Last year, before our eldest son and his family cast their hopes (and themselves) abroad to live overseas in obedience to God’s leading, our whole clan gathered for a barbecue at the duck pond. As my beloved and I watched our grandchildren at play, (and feeding a new generation of ducks), we revelled in the blessed return on the efforts and energy we expended raising our children.

    In essence, The Preacher’s words recorded in Ecclesiastes 11:1 reflect the words I jotted down, though translations differ as this Biblehub search reveals. The myriad renderings include:

    CEV: Be generous, and someday you will be rewarded.

    AMP: Cast your bread on the surface of the waters, [be diligently active, make thoughtful decisions], for you will find it after many days.

    ISV: Spread your bread on the water—after a while you will find it.

    NIV: Ship your grain across the sea; after many days you may receive a return.

    NLT: Send your grain across the seas, and in time, profits will flow back to you.

    GNT: Invest your money in foreign trade, and one of these days you will make a profit.

    A little research into the cultural understanding of King Solomon’s day reveals three main ideas, interpretations, and principles drive these variations. Each holds wisdom and encouragement for believers and writers. They work together to remind us not to be discouraged or give up when we don’t see an immediate or obvious return for all our efforts. 

    1. Practice generosity.

    Giving generously of our time, energy, enthusiasm, directed endeavours, capital, wisdom, knowledge, and experience with due diligence and without expectation of return opens a channel of blessing that often surprises and delights us in due season.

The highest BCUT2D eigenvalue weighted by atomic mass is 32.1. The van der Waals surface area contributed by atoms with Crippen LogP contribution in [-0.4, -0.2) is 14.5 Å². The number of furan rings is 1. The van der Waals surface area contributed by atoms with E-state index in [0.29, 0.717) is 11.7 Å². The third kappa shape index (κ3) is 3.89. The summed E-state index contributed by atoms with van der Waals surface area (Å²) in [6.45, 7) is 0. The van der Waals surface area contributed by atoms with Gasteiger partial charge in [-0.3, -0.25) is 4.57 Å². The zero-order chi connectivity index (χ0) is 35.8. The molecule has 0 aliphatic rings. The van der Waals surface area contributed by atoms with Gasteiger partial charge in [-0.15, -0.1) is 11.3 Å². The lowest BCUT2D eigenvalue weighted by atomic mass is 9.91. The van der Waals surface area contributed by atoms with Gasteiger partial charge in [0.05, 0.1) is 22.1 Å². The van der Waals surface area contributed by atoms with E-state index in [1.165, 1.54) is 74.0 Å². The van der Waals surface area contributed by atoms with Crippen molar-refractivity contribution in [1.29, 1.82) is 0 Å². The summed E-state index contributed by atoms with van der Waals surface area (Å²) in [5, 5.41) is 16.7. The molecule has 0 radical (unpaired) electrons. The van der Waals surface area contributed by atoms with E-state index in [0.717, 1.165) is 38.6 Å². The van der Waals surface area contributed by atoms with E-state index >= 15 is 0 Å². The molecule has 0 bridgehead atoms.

Back in December 2020, my sisters and I received a request from the church my family attended when I was a toddler. They were seeking photos for inclusion in a book and history display for their centenary celebrations in June 2021. While my eldest sister has excellent memories of people and places from that time, as the youngest sibling, I’m keeper of the extensive collection of photos and slides taken by my father who was a keen photographer. 

    Though it was a joy to honour our father through this legacy, and to honour the faithful ongoing ministry of that church, searching, scanning, mending and transforming relevant images into suitable quality for print, exchanging dozens of emails with my sister who lives in another state, and writing and collating information and memories took hundreds of hours. At the time, we had no idea which, if any, of the images would be used, nor whether either of us would be able to attend the celebrations.

    But God … God worked in marvellous ways.

    My sister and I and several other family members were able to attend whilst enjoying a lovely couple of days at the beach together. Several of the images and memories we provided were included in the book. ALL of the images, memories, and testimonies of God’s goodness we provided were utilised in the history display which remains open to the public for a month. 

    My sister met folk who, like me, had attended the Sunday School class she’d taught over half a century ago—once children perpetually captured in a photo she’d taken with a box brownie camera—now adults who love and serve the Lord with all their hearts. Seed she had cast upon the waters as a teenager had fed children hungry for the love of God and resulted in a bountiful harvest.

    For me, perhaps the defining moment attesting to this principle from Ecclesiastes 11:1 came when the lady who had first suggested they create a book said to me, ‘When your photos and stories started to roll in, the whole team got excited, believing we could do this.’